Tet, however, was not a military disaster for the United States. Quite to the contrary, history has revealed that the Tet offensive was in fact a crushing defeat for the Viet Cong, and effectively required that the Communists conquer the South by invasion from the North, rather than by civil insurgency. The Viet Cong were only able to turn a military disaster into strategic victory by persuading the American media that the United States was mired in stalemate. With the domestic political support for the war fading fast, the United States decided to withdraw from Indochina, even though it would take Nixon and Kissinger another four years to accomplish it.

So what we have here is the Tet meme supersized for the mid term elections. Even columnists like Friedman who usually are too sophisticated to talk in pure meme (the source of the unsophisticated left’s perception of Friedman as far right wing I suspect) are piling on. What I see going on here is a Tet type incident for the anti war western media, not the US government and military. By constantly painting Iraq as a quagmire and declaring that any increase in enemy activity is a Tet like tipping point they are destroying their credibility – just like the US government and military did in Vietnam. They keep having to up the ante making more and more outlandish claims. Just for perspective here are the causality figures from the real Tet offensive from Wikipedia:

In total, the United States estimated that 45,000 Viet Cong and PAVN soldiers were killed, though this figure may be significantly lower due to the nature of overclaims. About 6,000 were captured, with the number of wounded being unclear. The USA, ARVN, and allied Australian and South Korean forces suffered 4,324 killed, 16,063 wounded, and 598 missing.

The last time I saw a figure for October a couple of days ago, the coalition killed in action was under 100, but a heavier than usual month so far. In other words, business as usual in Iraq and an order of magnitude or two below the Tet figures. The recent Lancet study on Iraqi deaths since the beginning of the war in 2003 figures uses the same tactic of upping the exaggeration to try to make the meme come true. Before the 2004 election they released a study that claimed about 100,000 civilian deaths in Iraq. Closer inspection revealed the mathematical level of confidence for the study meant that the actual figure could vary from below 10,000 to nearly 200,000 – so that the middle figure of about 100,000 could be released. This election they have come up with a figure of over 650,000 excess deaths in Iraq due to the war. Iraq Body Count is a single purpose site devoted to, well, counting bodies in Iraq and forthrightly anti war. It believes that slightly under 50,000 Iraqis have been killed in the war – an order of magnitude less that the Lancet study. They deconstruct the Lancet study here.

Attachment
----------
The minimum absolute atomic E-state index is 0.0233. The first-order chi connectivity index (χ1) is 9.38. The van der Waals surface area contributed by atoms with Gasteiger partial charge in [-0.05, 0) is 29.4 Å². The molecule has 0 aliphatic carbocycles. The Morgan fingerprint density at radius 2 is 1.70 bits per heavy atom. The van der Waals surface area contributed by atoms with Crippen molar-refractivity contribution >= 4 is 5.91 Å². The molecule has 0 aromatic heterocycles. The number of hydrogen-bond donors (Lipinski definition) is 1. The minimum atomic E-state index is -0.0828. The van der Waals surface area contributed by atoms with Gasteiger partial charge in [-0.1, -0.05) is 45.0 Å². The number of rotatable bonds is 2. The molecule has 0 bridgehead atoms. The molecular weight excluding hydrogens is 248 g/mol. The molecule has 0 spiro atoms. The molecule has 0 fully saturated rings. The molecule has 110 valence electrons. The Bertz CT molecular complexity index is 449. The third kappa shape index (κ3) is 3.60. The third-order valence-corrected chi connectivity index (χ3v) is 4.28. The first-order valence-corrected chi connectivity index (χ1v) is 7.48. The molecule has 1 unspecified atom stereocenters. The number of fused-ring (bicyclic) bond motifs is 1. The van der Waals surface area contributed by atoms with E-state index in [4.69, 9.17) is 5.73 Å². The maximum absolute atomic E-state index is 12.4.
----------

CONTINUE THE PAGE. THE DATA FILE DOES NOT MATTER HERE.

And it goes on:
What is going on here is bluffing – just like in Texas Hold’em. When you have a weak hand you don’t just raise your opponent – you go all in. That is what the media and their anti war allies like the Lancet are doing. Here is the last chance to defeat Bush and the US and they are throwing everything they have at it.

Just for balance I want to reiterate that I think the worst problem in Iraq right now is that a good chunk of the enemies of democracy in Iraq are part of the democratically elected government. That problem includes both Shiite and Sunni elements. This problem is the result of having truly democratic elections and trying to subsume everyone into the political process – even though they are dedicated to a totalitarian solution. That is a horrendous problem indeed and the outcome far from clear. It bears absolutely no resemblance to Vietnam or Tet.